Israeli-Arab peace activist, Ameer Makhoul, from Haifa in northern Israel, was arraigned on Wednesday in an Israeli court on a variety of charges ranging from ‘contacting a foreign agent’ to ‘spying for Hezbollah. Makhoul, who says he was tortured while in an Israeli prison, believes the charges against him are politically motivated.Makhoul heads the Union of Arab Community-Based Organizations, a network of organizations that work for equal rights for Palestinians with Israeli citizenship. These Palestinians make up 20% of the population of Israel, and have been called a ‘demographic threat’ by current Israeli Foreign Minister Avigdor Lieberman. Lieberman has openly advocated a policy of expulsion of non-Jews, including those indigenous to the land, from what is now the state of Israel.
According to Ameer Makhoul, he was abducted by Israeli forces from his home in May, and held for twelve days under extreme duress before he was allowed to speak with a lawyer. At Wednesday’s indictment, Makhoul accepted a plea agreement that will result in him serving from seven to ten years in an Israeli prison.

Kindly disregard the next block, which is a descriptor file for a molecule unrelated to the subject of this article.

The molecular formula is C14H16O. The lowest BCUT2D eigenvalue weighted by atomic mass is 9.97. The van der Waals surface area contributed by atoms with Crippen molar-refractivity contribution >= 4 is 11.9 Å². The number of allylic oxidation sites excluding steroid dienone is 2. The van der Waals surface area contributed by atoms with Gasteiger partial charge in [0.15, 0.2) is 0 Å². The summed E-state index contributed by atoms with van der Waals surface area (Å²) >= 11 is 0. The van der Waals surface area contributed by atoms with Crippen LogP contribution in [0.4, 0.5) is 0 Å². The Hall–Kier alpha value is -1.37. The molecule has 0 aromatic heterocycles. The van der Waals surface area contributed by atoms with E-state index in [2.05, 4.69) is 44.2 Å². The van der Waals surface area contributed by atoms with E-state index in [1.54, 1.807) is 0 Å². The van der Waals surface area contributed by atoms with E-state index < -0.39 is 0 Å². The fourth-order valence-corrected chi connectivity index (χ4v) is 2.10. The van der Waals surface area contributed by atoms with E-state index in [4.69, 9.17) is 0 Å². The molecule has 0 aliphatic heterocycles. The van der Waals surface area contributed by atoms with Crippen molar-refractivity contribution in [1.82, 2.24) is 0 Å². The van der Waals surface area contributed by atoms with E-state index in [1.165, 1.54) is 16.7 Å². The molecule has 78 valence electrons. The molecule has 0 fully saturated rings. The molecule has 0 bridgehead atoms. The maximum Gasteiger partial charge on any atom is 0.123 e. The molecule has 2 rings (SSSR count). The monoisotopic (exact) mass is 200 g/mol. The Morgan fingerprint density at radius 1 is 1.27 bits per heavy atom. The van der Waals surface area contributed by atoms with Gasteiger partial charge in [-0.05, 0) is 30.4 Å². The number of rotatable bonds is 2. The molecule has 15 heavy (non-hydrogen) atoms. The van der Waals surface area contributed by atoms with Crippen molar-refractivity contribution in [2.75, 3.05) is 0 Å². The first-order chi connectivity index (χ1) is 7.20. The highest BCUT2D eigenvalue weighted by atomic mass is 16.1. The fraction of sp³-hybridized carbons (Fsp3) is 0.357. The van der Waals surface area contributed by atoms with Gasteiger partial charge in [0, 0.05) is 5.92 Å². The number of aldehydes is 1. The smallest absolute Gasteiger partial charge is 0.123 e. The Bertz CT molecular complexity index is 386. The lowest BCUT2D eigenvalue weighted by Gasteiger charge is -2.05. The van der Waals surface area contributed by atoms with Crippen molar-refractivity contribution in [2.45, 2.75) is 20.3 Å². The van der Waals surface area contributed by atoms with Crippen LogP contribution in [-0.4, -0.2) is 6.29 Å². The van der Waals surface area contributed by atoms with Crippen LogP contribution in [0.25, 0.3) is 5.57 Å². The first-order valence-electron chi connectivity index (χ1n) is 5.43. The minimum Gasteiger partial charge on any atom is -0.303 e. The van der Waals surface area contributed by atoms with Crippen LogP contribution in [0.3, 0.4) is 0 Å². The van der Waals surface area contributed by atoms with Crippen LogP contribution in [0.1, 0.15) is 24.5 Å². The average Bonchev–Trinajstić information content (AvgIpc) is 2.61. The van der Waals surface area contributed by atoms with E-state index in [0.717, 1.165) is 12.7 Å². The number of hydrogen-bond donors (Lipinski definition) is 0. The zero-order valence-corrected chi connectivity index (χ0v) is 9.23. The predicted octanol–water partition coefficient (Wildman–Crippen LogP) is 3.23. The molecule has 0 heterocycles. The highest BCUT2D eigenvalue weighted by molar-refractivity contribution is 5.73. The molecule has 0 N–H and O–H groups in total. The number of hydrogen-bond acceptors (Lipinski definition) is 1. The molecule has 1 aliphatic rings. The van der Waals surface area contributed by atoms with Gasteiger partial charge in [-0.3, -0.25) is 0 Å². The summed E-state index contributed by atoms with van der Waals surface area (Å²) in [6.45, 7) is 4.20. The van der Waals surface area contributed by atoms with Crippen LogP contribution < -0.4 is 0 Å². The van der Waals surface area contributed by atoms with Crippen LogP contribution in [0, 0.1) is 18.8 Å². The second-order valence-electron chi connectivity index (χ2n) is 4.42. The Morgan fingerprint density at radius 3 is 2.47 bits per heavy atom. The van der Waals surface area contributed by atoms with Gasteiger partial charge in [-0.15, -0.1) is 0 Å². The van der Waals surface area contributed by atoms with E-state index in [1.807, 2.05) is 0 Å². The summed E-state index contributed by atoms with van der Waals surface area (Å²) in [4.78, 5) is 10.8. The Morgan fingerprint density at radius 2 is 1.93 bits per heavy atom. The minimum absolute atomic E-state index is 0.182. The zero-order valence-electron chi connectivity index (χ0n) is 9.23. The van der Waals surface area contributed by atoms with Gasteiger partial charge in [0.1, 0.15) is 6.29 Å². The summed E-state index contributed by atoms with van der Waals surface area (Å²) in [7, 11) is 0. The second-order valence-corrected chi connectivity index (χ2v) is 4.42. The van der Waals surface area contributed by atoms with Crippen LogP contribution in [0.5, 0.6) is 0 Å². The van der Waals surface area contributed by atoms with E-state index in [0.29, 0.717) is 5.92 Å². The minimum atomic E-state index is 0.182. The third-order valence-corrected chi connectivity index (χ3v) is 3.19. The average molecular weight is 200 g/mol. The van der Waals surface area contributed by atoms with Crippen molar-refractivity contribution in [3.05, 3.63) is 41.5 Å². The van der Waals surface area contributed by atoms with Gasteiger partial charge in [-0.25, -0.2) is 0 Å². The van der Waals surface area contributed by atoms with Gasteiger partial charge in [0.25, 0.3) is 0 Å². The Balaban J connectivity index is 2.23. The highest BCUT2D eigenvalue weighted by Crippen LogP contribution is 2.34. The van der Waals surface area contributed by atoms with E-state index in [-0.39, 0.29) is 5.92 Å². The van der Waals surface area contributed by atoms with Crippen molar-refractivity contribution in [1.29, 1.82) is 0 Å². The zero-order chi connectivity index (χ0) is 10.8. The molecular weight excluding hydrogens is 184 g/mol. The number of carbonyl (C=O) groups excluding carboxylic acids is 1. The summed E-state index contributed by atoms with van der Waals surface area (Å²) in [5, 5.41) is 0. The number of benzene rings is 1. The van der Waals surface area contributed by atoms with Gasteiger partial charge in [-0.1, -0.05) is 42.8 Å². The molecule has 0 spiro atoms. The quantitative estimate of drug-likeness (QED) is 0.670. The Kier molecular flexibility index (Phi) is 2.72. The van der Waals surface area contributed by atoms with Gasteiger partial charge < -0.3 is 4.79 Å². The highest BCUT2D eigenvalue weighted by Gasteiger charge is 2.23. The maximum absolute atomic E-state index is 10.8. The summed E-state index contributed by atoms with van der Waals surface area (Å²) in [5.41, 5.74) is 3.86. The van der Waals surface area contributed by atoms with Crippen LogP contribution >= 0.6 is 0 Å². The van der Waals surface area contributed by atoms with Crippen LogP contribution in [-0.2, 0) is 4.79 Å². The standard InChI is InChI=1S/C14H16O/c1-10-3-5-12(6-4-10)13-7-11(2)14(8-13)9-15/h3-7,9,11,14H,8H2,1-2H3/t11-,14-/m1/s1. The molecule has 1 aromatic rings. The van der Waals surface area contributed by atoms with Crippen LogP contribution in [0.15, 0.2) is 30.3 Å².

In addition to Makhoul has claimed, with medical documentation, that he was tortured while in custody, and has also submitted documentation to the Israeli Attorney General’s office in July that his confidential sessions with his lawyers had been illegally wiretapped.
Based on the complaint, Israeli authorities violated provision 45 of the Prisons Ordinance which states: “A prisoner is entitled to meet his lawyer in order to receive professional service. A prisoner will meet his lawyer privately, and under conditions that secure the confidentiality of discussions and documents that will be exchanged in the meeting, but in a way that enables supervision of the prisoner’s movements.”
Evidence against Makhoul appears to be flimsy. According to his lawyers, the Israeli justice system has more to do with the political climate than the evidence, and without the plea deal Makhoul could have faced a much longer prison term.
On Wednesday, Orna Kohn, one of Makhoul’s lawyers, reported him saying, ‘in any other country these charges would not be considered sufficient for an indictment.’ Kohn added that, considering the present political climate, the plea agreement was the best legal option for Makhoul under Israeli law given Israel’s security concerns, and in light of the history of rulings in Israeli courts dealing with such charges.
The Israeli peace activist is scheduled to be sentenced on December 3rd of this year.